1 from -- 2 DR. WILLIAM LUCAS: Yes. 3 DR. ALBERT LAUWERS: Yes. 4 MS. ALISON CRAIG: -- the United Kingdom? 5 And you would all agree, again, on the 6 same theme as I brought up earlier, that it's fair to 7 suggest a coroner was unlikely, particularly in the '80s 8 and '90s, to have challenged, and now I'm talking 9 specifically about a finding of the Shaken Baby Syndrome 10 or infant head injury? 11 DR. ALBERT LAUWERS: Yes. 12 DR. WILLIAM LUCAS: Right. 13 DR. JAMES EDWARDS: That's correct. 14 MS. ALISON CRAIG: It's a determination, 15 I think it's fair to say, that's based completely on 16 pathology, unlike some investigations, when you have a 17 case of an infant head injury, Shaken Baby Syndrome, 18 you're confronted with the pathologist's report and 19 there's really no circumstantial evidence elsewhere in 20 the investigation to change that opinion. 21 DR. WILLIAM LUCAS: Correct. 22 DR. JAMES EDWARDS: That's correct. 23 MS. ALISON CRAIG: Okay. 24 DR. ALBERT LAUWERS: I'm going to -- I 25 don't have that degree of comfort with that question and


1 saying yes to it, because I -- I do think that there are 2 circumstances surrounding a death in which a child can 3 present with a shaken-like syndrome, and it -- it can 4 result from some other affliction. So it really -- you 5 have to marry-up the clinical with the pathological, in 6 my view. 7 MS. ALISON CRAIG: Oh, absolutely, and 8 that's my point. My -- my question is, say, for example, 9 you're presented with the pathologist's opinion who says 10 this child died of Shaken Baby Syndrome, the only 11 evidence they rely on is perhaps the triad, the coroner 12 has no other information from the police or witnesses to 13 counter that, and that's really what they're left with in 14 order to make their final conclusion? 15 DR. ALBERT LAUWERS: I would agree with 16 that. 17 DR. WILLIAM LUCAS: Yeah. 18 MS. ALISON CRAIG: Okay. Finally, if I 19 could just turn to page -- oh, first I'll ask, actually, 20 are you aware of any case in which a pathologist 21 attributed the cause of death to Shaken Baby Syndrome, 22 for example, and the coroner said, No, I'm not 23 comfortable with that finding, and perhaps made a cause 24 of death as undetermined or elsewise? 25 DR. JAMES EDWARDS: I'm not aware of any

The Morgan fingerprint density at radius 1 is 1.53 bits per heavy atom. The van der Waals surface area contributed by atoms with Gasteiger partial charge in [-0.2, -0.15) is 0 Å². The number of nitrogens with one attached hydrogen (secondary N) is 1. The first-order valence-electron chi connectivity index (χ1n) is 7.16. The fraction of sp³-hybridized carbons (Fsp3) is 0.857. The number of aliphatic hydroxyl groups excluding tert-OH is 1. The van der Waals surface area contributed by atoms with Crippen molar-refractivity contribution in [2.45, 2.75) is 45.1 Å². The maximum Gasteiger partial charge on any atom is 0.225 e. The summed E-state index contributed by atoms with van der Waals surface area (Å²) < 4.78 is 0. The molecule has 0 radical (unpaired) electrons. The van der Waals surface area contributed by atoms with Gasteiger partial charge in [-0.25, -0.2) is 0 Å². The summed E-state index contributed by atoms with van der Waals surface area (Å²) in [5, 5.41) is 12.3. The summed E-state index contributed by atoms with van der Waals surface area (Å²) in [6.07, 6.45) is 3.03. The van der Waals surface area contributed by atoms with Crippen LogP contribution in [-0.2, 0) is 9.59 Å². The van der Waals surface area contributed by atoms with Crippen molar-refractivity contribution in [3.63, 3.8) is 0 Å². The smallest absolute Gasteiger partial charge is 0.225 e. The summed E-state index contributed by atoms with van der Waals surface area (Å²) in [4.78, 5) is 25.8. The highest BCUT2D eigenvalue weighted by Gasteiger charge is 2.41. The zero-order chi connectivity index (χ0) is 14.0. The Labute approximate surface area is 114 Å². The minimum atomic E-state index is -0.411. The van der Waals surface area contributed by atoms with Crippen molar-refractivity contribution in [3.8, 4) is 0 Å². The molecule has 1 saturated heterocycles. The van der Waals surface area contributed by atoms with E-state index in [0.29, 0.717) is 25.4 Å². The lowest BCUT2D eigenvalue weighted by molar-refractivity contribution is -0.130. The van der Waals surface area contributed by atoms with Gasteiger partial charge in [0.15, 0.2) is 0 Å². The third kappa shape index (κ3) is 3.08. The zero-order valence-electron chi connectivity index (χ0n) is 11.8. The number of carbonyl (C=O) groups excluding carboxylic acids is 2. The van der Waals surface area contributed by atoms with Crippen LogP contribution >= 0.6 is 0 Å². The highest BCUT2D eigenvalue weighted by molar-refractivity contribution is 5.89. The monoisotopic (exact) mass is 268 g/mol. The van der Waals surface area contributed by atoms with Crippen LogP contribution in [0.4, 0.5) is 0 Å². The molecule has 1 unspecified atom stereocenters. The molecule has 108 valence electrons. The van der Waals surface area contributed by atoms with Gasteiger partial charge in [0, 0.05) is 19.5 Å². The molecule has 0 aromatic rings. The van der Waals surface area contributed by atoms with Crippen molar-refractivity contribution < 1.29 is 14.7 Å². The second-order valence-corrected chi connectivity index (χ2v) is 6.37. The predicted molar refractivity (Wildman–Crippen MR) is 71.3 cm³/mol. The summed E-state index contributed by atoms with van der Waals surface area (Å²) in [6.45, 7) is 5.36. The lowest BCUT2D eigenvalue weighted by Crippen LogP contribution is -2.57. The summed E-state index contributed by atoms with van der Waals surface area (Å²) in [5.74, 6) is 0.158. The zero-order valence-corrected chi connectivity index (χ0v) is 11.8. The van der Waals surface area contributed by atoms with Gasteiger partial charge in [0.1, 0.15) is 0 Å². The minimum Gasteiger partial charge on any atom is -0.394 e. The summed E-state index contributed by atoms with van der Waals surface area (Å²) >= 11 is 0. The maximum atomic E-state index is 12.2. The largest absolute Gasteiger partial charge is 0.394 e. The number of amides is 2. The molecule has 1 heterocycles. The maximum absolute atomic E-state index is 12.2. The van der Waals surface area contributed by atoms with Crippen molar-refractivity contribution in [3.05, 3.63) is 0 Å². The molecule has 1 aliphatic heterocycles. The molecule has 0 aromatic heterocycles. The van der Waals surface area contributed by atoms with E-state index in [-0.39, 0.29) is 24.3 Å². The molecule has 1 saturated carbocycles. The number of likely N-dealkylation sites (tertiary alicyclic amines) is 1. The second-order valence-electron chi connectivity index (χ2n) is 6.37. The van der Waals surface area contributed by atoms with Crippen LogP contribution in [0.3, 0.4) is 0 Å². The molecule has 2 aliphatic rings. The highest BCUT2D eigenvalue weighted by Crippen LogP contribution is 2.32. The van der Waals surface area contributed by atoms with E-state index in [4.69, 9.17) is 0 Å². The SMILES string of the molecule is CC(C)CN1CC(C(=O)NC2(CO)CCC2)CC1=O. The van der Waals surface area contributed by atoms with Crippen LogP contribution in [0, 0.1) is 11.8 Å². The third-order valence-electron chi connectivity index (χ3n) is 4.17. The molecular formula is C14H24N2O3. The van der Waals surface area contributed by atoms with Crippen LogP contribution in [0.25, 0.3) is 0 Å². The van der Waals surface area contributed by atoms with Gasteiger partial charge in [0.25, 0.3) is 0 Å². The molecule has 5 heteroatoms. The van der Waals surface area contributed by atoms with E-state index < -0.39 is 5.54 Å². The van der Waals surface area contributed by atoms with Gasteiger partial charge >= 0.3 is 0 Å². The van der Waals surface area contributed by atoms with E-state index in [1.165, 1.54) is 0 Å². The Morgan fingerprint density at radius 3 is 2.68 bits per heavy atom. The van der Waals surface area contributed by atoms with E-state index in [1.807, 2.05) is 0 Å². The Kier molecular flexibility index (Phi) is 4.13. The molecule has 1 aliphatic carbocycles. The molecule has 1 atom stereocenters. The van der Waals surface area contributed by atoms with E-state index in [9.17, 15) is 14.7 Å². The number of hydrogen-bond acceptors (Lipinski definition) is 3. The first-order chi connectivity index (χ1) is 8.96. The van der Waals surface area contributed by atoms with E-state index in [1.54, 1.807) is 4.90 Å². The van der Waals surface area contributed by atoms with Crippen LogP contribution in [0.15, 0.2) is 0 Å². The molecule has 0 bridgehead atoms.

1 such cases. 2 MS. ALISON CRAIG: Okay. So finally, at 3 paragraph 73 of Dr. Pollanen's memo, page 14. Thank you. 4 "There's a reasonable basis to believe 5 that problems might exist with Dr. 6 Smith's cases prior to 1991. In 7 addition, a propo of the results the -- 8 of the Smith and Goldsmith reviews, 9 there is a reasonable basis to believe 10 that problems could exist with other 11 fatal head injury cases, including a 12 certified -- cases certified as Shaken 13 Baby Syndrome. A search of the 14 Coroners' Information System Database 15 indicates that the interval between 16 1986 and 2000 there were more than 17 fifty (50) cases of infant or child 18 head injuries that could have been 19 coded as homicide -- [or] that have 20 been [pardon me] coded as homicide." 21 Would you all agree with Dr. Pollanen's 22 view that there is a reasonable basis to believe problems 23 might exist in these other cases? 24 DR. ALBERT LAUWERS: Yes. 25 DR. WILLIAM LUCAS: Yes.